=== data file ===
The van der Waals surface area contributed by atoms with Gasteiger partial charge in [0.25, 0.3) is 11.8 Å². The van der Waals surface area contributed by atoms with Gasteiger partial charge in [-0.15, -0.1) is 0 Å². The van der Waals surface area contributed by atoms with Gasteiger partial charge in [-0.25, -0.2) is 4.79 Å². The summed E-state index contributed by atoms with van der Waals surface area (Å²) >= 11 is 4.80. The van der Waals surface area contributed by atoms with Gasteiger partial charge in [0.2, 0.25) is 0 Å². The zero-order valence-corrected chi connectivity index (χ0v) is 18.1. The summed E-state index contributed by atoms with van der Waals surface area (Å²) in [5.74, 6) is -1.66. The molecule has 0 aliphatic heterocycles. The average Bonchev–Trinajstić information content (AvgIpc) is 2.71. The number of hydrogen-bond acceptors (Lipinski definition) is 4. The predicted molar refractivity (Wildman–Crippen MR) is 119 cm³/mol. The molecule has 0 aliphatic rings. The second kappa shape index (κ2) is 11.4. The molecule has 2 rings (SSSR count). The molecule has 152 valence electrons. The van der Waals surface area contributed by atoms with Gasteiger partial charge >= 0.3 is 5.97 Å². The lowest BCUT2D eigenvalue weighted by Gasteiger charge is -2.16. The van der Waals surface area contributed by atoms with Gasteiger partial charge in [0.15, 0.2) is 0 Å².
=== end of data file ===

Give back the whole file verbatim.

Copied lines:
The van der Waals surface area contributed by atoms with Gasteiger partial charge in [0.25, 0.3) is 11.8 Å². The van der Waals surface area contributed by atoms with Gasteiger partial charge in [-0.15, -0.1) is 0 Å². The van der Waals surface area contributed by atoms with Gasteiger partial charge in [-0.25, -0.2) is 4.79 Å². The summed E-state index contributed by atoms with van der Waals surface area (Å²) >= 11 is 4.80. The van der Waals surface area contributed by atoms with Gasteiger partial charge in [0.2, 0.25) is 0 Å². The zero-order valence-corrected chi connectivity index (χ0v) is 18.1. The summed E-state index contributed by atoms with van der Waals surface area (Å²) in [5.74, 6) is -1.66. The molecule has 0 aliphatic heterocycles. The average Bonchev–Trinajstić information content (AvgIpc) is 2.71. The number of hydrogen-bond acceptors (Lipinski definition) is 4. The predicted molar refractivity (Wildman–Crippen MR) is 119 cm³/mol. The molecule has 0 aliphatic rings. The second kappa shape index (κ2) is 11.4. The molecule has 2 rings (SSSR count). The molecule has 152 valence electrons. The van der Waals surface area contributed by atoms with Gasteiger partial charge >= 0.3 is 5.97 Å². The lowest BCUT2D eigenvalue weighted by Gasteiger charge is -2.16. The van der Waals surface area contributed by atoms with Gasteiger partial charge in [0.15, 0.2) is 0 Å².